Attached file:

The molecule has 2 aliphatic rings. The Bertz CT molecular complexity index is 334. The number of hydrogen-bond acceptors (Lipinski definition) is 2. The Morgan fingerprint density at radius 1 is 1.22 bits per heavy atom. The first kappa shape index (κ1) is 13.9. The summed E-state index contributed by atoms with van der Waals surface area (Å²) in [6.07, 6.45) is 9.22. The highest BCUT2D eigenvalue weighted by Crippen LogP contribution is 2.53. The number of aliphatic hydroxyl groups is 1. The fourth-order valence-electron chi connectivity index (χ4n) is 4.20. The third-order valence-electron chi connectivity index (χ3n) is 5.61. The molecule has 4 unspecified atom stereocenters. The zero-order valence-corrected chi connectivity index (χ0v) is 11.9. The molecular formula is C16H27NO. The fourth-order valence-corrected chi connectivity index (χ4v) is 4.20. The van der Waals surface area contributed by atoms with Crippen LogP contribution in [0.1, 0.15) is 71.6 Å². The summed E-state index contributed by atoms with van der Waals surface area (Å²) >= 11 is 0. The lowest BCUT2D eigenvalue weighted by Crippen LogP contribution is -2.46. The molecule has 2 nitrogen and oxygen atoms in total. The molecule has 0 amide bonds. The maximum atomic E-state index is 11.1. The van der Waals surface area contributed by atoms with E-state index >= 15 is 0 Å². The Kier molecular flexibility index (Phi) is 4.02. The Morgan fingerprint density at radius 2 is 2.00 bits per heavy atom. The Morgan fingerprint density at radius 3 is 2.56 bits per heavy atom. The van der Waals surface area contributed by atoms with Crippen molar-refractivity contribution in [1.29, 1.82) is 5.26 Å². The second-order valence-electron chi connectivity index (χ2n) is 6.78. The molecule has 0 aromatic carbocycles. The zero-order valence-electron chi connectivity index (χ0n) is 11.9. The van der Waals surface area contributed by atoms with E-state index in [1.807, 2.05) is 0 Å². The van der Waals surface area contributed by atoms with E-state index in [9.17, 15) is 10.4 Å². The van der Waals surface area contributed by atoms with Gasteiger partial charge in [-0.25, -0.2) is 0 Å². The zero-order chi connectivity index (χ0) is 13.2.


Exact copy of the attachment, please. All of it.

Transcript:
The molecule has 2 aliphatic rings. The Bertz CT molecular complexity index is 334. The number of hydrogen-bond acceptors (Lipinski definition) is 2. The Morgan fingerprint density at radius 1 is 1.22 bits per heavy atom. The first kappa shape index (κ1) is 13.9. The summed E-state index contributed by atoms with van der Waals surface area (Å²) in [6.07, 6.45) is 9.22. The highest BCUT2D eigenvalue weighted by Crippen LogP contribution is 2.53. The number of aliphatic hydroxyl groups is 1. The fourth-order valence-electron chi connectivity index (χ4n) is 4.20. The third-order valence-electron chi connectivity index (χ3n) is 5.61. The molecule has 4 unspecified atom stereocenters. The zero-order valence-corrected chi connectivity index (χ0v) is 11.9. The molecular formula is C16H27NO. The fourth-order valence-corrected chi connectivity index (χ4v) is 4.20. The van der Waals surface area contributed by atoms with Crippen LogP contribution in [0.1, 0.15) is 71.6 Å². The summed E-state index contributed by atoms with van der Waals surface area (Å²) >= 11 is 0. The lowest BCUT2D eigenvalue weighted by Crippen LogP contribution is -2.46. The molecule has 2 nitrogen and oxygen atoms in total. The molecule has 0 amide bonds. The maximum atomic E-state index is 11.1. The van der Waals surface area contributed by atoms with E-state index >= 15 is 0 Å². The Kier molecular flexibility index (Phi) is 4.02. The Morgan fingerprint density at radius 2 is 2.00 bits per heavy atom. The Morgan fingerprint density at radius 3 is 2.56 bits per heavy atom. The van der Waals surface area contributed by atoms with Crippen molar-refractivity contribution in [1.29, 1.82) is 5.26 Å². The second-order valence-electron chi connectivity index (χ2n) is 6.78. The molecule has 0 aromatic carbocycles. The zero-order valence-electron chi connectivity index (χ0n) is 11.9. The van der Waals surface area contributed by atoms with E-state index in [1.807, 2.05) is 0 Å². The van der Waals surface area contributed by atoms with E-state index in [9.17, 15) is 10.4 Å². The van der Waals surface area contributed by atoms with Gasteiger partial charge in [-0.25, -0.2) is 0 Å². The zero-order chi connectivity index (χ0) is 13.2.